• At the end of each test, the system will produce a detailed report of the results, including the correct answer for each problem and user's input, how many attempts were made, time for each problem and total time of the test.

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  • Although not officially recorded as student performance, these data will be statistically collected for instructor's teaching reference.    

  • In the on-line test component, problems will be selected from the same bank.

  • The format, the number of problems and the type of problems will be exactly the same as in the self test component.

  •  But user will not be given chances to re-try any problems, and the scores will be recorded to both students and instructor, as a measurement of their performance.

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LEARNING OUTCOMES these data will be statistically collected for instructor's teaching reference.    

  • The learning outcome from this using the technology is expected to be very positive.

  • Students and instructor will benefit from it tremendously. Student will be able to master the material much better, and have a stand-by tutor available 24 hours a day as long as they have internet access.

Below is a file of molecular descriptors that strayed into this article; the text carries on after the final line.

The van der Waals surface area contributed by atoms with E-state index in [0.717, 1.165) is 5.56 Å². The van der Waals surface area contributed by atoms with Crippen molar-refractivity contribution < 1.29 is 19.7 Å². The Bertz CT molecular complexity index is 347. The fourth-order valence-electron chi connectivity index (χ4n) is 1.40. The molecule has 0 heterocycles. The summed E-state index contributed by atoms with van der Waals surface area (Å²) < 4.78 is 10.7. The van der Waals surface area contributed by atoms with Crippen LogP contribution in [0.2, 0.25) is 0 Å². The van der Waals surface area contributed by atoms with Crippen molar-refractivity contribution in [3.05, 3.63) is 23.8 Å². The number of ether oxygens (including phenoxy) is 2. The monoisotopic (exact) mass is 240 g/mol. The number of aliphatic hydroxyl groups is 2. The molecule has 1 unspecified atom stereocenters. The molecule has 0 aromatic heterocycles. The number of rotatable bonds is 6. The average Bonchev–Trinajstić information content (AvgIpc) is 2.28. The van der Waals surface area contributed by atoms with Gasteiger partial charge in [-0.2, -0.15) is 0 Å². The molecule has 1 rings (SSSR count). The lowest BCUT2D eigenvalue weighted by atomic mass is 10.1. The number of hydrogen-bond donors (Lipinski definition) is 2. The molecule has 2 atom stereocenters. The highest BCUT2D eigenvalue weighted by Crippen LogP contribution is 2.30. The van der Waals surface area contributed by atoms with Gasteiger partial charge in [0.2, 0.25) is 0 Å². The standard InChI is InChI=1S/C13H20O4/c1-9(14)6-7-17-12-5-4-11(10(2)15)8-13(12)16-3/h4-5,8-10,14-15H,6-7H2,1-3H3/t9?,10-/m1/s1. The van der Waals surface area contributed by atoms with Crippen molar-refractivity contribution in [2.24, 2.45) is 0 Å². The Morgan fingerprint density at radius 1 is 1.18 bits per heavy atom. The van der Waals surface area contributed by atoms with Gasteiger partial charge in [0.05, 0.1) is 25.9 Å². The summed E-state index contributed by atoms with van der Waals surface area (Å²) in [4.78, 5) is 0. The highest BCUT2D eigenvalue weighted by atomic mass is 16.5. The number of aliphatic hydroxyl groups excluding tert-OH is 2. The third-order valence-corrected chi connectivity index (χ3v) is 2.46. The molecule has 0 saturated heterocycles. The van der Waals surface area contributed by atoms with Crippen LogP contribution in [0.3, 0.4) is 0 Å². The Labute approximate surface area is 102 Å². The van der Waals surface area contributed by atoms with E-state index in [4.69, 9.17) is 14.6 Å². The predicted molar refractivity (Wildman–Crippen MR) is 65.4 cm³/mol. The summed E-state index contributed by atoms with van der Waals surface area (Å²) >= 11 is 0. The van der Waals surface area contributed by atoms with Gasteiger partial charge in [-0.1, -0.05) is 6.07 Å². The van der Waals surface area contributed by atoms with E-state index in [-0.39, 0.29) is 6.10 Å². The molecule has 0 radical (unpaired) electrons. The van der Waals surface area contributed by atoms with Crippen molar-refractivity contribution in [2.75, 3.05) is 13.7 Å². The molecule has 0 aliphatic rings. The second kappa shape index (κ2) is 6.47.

• They will have their homework graded instantly when they practise, and know how well they understand the material by self testing.


  • It is the need of the hour to integrate the system in our curriculum as part of our teaching and testing mechanism, starting from Precalculus and Calculus courses.

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Acknowledgement technology for years and it is high time we follow the path and have standardized uniform tests in those courses.

I would like to express my sincere thanks to the following colleagues of mine who gave me encouragement and valuable suggestions:

  • Dr. Nirmal Sacheti

  • Dr. Mohammed Saleh

  • Dr. Ali Benmerzouga

  • Dr. Pallath Chandran

  • Dr. Charles Bakheit

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A BIG THANKS TO ALL OF YOU FOR LISTENING TO MY TALK technology for years and it is high time we follow the path and have standardized uniform tests in those courses.